By Martin Wood *
The claim related to an article published in Norwegian in 2006 and was served ‘out of the blue’ on a Norwegian defendant in Norway on August 25 last year. The defendant returned the acknowledgment of service by registered post on 7 September. She did not keep a copy but provided the court with evidence of when the acknowledgment was posted and submitted that it was filed within the prescribed time limit.
Her acknowledgment indicated, unusually, that she would both defend the claim – and contest jurisdiction. However, the acknowledgment was deemed to be defective as it failed to satisfy the (then) requirements of the Civil Procedure Rules (CPR). An acknowledgment must include the defendant’s address for service under CPR 10.5. In accordance with CPR 6.23 at the time, that address had to be within the United Kingdom (UK). The defendant did not have a UK address. It is unclear whether an address in Norway was given instead.
The defendant’s Norwegian lawyer wrote to the High Court soon after the acknowledgment to set out the grounds for defending the claim and contesting jurisdiction. The High Court sent a written request for a UK address. The lawyer responded saying there was no UK address and continued to contest jurisdiction.
Judgment in default of acknowledgment of service was obtained from Master Leslie in November 2010. An application to set it aside was made in February on the basis that the default was understandable and excusable in the circumstances and there was a real prospect of defending the claim.
In her judgment, Sharp J [El Diwany v Hansen & Amor  EWHC 2077 (29 July 2011) at para 33] said she did not need to consider whether the Court must set aside the default judgment. This obligation applies, under CPR 13.2, when a judgment has been wrongly entered. That would be the case when, for example, a defendant had filed an acknowledgement of service in accordance with the rules.
Sharp J was satisfied this was a case where the court’s discretionary powers should be applied. Under CPR 13.3(1), the court may use its discretion if (a) the defendant has a real prospect of success of defending the claim or (b) it appears to the court there is some other good reason why the judgment should be set aside or varied.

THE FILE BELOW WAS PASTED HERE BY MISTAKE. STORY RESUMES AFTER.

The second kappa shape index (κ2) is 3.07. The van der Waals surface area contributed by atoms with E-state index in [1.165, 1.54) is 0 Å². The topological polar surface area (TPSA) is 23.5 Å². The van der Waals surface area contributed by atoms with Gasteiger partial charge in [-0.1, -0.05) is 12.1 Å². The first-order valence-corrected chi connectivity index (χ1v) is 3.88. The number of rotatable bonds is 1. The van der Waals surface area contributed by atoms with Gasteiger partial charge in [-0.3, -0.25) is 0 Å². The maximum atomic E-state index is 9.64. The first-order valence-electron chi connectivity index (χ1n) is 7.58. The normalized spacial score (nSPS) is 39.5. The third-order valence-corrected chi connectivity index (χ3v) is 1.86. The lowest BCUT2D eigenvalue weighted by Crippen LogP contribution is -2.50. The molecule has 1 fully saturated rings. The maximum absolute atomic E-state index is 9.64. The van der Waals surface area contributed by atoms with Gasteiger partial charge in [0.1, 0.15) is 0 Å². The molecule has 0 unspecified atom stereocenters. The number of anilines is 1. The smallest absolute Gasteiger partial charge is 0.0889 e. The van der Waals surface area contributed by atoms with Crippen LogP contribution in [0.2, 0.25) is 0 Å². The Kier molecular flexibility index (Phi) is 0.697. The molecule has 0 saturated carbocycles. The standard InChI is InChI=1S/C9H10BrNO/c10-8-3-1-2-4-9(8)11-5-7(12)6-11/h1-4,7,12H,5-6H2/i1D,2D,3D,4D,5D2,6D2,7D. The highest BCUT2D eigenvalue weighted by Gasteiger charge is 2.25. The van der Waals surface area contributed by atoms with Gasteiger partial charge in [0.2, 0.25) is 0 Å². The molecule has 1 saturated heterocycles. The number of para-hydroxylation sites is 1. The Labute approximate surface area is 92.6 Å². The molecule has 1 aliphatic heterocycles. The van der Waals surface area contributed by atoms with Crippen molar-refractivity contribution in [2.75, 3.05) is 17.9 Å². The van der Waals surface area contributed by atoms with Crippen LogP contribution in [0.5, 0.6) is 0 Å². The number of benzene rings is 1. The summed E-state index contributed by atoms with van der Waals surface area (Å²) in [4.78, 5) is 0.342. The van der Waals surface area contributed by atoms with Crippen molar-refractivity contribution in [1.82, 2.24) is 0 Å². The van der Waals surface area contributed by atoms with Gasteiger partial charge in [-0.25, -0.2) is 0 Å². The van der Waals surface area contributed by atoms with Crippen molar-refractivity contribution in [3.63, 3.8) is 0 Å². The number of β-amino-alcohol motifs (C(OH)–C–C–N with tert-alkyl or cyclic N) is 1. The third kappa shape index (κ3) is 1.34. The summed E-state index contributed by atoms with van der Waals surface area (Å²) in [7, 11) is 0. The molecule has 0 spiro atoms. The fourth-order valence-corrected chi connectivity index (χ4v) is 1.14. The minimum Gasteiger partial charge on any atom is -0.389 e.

Both provisos were found to be satisfied, the ‘good reason’ being that the claimant made ‘no attempt’ to comply with the Pre-action Protocol for defamation claims set out in the CPR. Account was also taken that that defendant “did not ignore the proceedings but took immediate steps to try to defend the proceedings, both by returning the Acknowledgement of Service, as I accept on the evidence she did, and through her Norwegian lawyers shortly thereafter.
“If there was a default therefore, in my view it was an excusable one,” the judge concluded.
The pre-action protocol for defamation sets out the steps to be taken to provide notification of a claim. The letter of claim, to be sent at the earliest reasonable opportunity, should identify the words under complaint, where they were published (or broadcast), the date of such publication (if known), and, where possible, enclose a copy of the publication. The letter needs to explain why the words under complaint are inaccurate or unsupportable as comment. It should set out the remedies being sought and, where relevant, any matters which identify the claimant or interpret the words under complaint or relate to a special damages claim.
Sharp J’s judgment makes clear the potential adverse consequences of issuing proceedings without making any effort to comply with the pre-action protocol. Impatient claimants beware. However, most defendants based on the continent without a UK address are now unlikely to find themselves in the position of the Norwegian defendant. CPR 6.23 was amended in April to enable a defendant to provide an address for service within the European Economic Area.
* RPC (Reynolds Porter Chamberlain LLP)